So there lies the problem, is that we thought we had a year and a half to build the shark and to test it and make sure everything was working before we started shooting the movie. And that was probably, let's see, '73, November of '73. The book came out in February '74, and the studio said, "We got to start shooting this in two months." So there lies the problem, is the effects guys didn't have a year and a half. They had four, five months. And then, of course, then working in the ocean is unbelievable. You never know what's going to happen with the ocean.
In that sense, it sounds as though part of the reason for the shoot being so long is due to how much you were forced to develop the shark and the effects as things were already shooting, instead of having the time to figure things out before the cameras started rolling.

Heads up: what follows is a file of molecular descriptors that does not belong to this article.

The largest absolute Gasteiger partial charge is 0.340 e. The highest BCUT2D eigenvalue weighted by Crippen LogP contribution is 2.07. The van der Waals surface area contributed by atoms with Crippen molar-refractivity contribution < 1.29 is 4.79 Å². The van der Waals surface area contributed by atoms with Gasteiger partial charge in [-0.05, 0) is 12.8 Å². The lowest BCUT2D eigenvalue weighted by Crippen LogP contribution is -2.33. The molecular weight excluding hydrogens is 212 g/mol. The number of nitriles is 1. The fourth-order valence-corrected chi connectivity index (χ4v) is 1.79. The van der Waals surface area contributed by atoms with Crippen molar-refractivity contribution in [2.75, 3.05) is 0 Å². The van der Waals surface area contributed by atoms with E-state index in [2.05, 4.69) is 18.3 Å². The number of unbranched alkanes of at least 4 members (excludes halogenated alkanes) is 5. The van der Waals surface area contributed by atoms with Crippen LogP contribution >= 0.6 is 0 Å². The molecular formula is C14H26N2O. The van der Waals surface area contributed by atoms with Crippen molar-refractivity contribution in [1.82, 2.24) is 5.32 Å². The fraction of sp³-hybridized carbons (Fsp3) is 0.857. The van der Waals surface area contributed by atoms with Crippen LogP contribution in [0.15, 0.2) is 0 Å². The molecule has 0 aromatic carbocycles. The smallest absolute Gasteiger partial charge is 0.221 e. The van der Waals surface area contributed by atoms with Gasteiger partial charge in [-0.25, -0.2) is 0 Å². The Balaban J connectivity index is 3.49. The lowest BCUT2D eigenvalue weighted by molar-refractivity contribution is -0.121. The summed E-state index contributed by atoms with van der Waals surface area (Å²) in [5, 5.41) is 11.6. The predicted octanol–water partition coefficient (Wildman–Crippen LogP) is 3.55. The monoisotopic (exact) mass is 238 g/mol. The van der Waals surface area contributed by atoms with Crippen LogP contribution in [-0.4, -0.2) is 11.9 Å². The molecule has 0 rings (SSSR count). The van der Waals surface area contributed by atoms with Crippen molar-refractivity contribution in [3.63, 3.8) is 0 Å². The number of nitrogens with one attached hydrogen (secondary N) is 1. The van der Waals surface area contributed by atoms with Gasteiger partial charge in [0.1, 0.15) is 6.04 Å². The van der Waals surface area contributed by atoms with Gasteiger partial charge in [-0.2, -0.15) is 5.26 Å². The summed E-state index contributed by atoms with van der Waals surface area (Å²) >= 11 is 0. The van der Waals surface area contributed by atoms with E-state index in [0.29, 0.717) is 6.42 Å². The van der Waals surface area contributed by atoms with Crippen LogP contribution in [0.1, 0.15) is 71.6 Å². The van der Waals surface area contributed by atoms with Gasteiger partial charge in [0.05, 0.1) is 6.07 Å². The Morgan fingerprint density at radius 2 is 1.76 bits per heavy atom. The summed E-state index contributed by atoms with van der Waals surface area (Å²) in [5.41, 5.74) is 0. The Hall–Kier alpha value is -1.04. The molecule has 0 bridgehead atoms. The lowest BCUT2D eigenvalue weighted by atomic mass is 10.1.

Yeah. Basically they thought, "Oh, we've got to make money off of this book, which is a big bestseller." And they want us to start in April and Steven got them to push to May and well, you know the East coast. Can you imagine swimming in the ocean in May?
So all those people, those extras, were in the ocean and that was in May, when we had to shoot everything we could without the shark because the guys were building it and testing it. Steven went through and shot everything we could before. Then I'd go to Bob Mattey, because we had three different sharks; one on a big platform on a crane, two of them we towed. And so I'd go see Bob. I said, "What's working?" He says, "I think the left-to-right shark." So I go to Steven and would say, "If it works, shoot it. If it's doesn't, it's a test." And we did storyboards. I did a couple of hundred storyboards with that. We sort of followed that pattern.
Even though, obviously, the shark wasn't entirely working as planned was part of what makes the film, what we do see of it on screen and what we don't see of it makes it so special.